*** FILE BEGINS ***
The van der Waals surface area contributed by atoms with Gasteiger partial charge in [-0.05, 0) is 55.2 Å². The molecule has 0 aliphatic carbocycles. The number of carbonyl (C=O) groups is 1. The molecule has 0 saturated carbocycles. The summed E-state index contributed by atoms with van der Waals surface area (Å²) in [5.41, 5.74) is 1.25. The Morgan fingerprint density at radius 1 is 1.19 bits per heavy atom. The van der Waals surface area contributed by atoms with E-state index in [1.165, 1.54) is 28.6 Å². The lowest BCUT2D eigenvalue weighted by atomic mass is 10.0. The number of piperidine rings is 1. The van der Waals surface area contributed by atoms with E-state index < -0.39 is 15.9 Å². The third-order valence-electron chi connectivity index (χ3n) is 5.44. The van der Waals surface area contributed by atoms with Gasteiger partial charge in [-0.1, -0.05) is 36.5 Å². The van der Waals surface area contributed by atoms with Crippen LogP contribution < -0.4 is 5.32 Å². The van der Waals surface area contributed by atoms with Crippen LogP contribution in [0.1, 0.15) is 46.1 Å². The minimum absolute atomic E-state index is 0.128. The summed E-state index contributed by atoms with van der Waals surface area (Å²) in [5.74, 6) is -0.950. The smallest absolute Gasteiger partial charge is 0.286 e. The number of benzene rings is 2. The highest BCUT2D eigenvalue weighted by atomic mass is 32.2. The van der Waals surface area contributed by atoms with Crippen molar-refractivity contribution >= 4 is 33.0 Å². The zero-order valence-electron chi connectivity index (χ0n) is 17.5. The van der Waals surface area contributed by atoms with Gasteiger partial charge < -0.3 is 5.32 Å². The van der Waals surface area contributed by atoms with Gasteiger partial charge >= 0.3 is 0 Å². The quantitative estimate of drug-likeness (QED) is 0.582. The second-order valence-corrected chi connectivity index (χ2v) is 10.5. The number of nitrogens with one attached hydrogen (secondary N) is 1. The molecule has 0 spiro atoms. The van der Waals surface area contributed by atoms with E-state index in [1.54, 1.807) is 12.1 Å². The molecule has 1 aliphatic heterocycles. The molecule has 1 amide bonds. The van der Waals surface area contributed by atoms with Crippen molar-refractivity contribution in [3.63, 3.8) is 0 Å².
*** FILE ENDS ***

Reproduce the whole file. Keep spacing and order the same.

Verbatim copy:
The van der Waals surface area contributed by atoms with Gasteiger partial charge in [-0.05, 0) is 55.2 Å². The molecule has 0 aliphatic carbocycles. The number of carbonyl (C=O) groups is 1. The molecule has 0 saturated carbocycles. The summed E-state index contributed by atoms with van der Waals surface area (Å²) in [5.41, 5.74) is 1.25. The Morgan fingerprint density at radius 1 is 1.19 bits per heavy atom. The van der Waals surface area contributed by atoms with E-state index in [1.165, 1.54) is 28.6 Å². The lowest BCUT2D eigenvalue weighted by atomic mass is 10.0. The number of piperidine rings is 1. The van der Waals surface area contributed by atoms with E-state index < -0.39 is 15.9 Å². The third-order valence-electron chi connectivity index (χ3n) is 5.44. The van der Waals surface area contributed by atoms with Gasteiger partial charge in [-0.1, -0.05) is 36.5 Å². The van der Waals surface area contributed by atoms with Crippen LogP contribution < -0.4 is 5.32 Å². The van der Waals surface area contributed by atoms with Crippen LogP contribution in [0.1, 0.15) is 46.1 Å². The minimum absolute atomic E-state index is 0.128. The summed E-state index contributed by atoms with van der Waals surface area (Å²) in [5.74, 6) is -0.950. The smallest absolute Gasteiger partial charge is 0.286 e. The number of benzene rings is 2. The highest BCUT2D eigenvalue weighted by atomic mass is 32.2. The van der Waals surface area contributed by atoms with Crippen molar-refractivity contribution >= 4 is 33.0 Å². The zero-order valence-electron chi connectivity index (χ0n) is 17.5. The van der Waals surface area contributed by atoms with Gasteiger partial charge < -0.3 is 5.32 Å². The van der Waals surface area contributed by atoms with Gasteiger partial charge >= 0.3 is 0 Å². The quantitative estimate of drug-likeness (QED) is 0.582. The second-order valence-corrected chi connectivity index (χ2v) is 10.5. The number of nitrogens with one attached hydrogen (secondary N) is 1. The molecule has 0 spiro atoms. The van der Waals surface area contributed by atoms with E-state index in [1.54, 1.807) is 12.1 Å². The molecule has 1 aliphatic heterocycles. The molecule has 1 amide bonds. The van der Waals surface area contributed by atoms with Crippen molar-refractivity contribution in [3.63, 3.8) is 0 Å².